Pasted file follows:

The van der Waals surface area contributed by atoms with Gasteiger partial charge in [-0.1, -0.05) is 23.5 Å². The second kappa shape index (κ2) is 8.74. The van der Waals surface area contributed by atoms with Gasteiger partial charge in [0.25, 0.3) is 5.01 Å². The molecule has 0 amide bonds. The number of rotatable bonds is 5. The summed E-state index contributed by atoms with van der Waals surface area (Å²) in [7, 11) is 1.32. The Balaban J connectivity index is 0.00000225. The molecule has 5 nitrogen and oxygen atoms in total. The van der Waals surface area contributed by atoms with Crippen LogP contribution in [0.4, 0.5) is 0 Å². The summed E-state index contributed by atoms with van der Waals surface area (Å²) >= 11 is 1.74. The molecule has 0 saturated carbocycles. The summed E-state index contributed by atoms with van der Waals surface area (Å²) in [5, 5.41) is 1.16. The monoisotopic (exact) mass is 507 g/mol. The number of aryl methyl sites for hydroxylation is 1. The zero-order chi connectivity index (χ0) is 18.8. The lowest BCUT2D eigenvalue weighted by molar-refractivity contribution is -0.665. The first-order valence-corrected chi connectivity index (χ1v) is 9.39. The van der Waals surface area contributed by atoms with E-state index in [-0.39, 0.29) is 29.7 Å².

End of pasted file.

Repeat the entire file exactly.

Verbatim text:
The van der Waals surface area contributed by atoms with Gasteiger partial charge in [-0.1, -0.05) is 23.5 Å². The second kappa shape index (κ2) is 8.74. The van der Waals surface area contributed by atoms with Gasteiger partial charge in [0.25, 0.3) is 5.01 Å². The molecule has 0 amide bonds. The number of rotatable bonds is 5. The summed E-state index contributed by atoms with van der Waals surface area (Å²) in [7, 11) is 1.32. The Balaban J connectivity index is 0.00000225. The molecule has 5 nitrogen and oxygen atoms in total. The van der Waals surface area contributed by atoms with Crippen LogP contribution in [0.4, 0.5) is 0 Å². The summed E-state index contributed by atoms with van der Waals surface area (Å²) >= 11 is 1.74. The molecule has 0 saturated carbocycles. The summed E-state index contributed by atoms with van der Waals surface area (Å²) in [5, 5.41) is 1.16. The monoisotopic (exact) mass is 507 g/mol. The number of aryl methyl sites for hydroxylation is 1. The zero-order chi connectivity index (χ0) is 18.8. The lowest BCUT2D eigenvalue weighted by molar-refractivity contribution is -0.665. The first-order valence-corrected chi connectivity index (χ1v) is 9.39. The van der Waals surface area contributed by atoms with E-state index in [-0.39, 0.29) is 29.7 Å².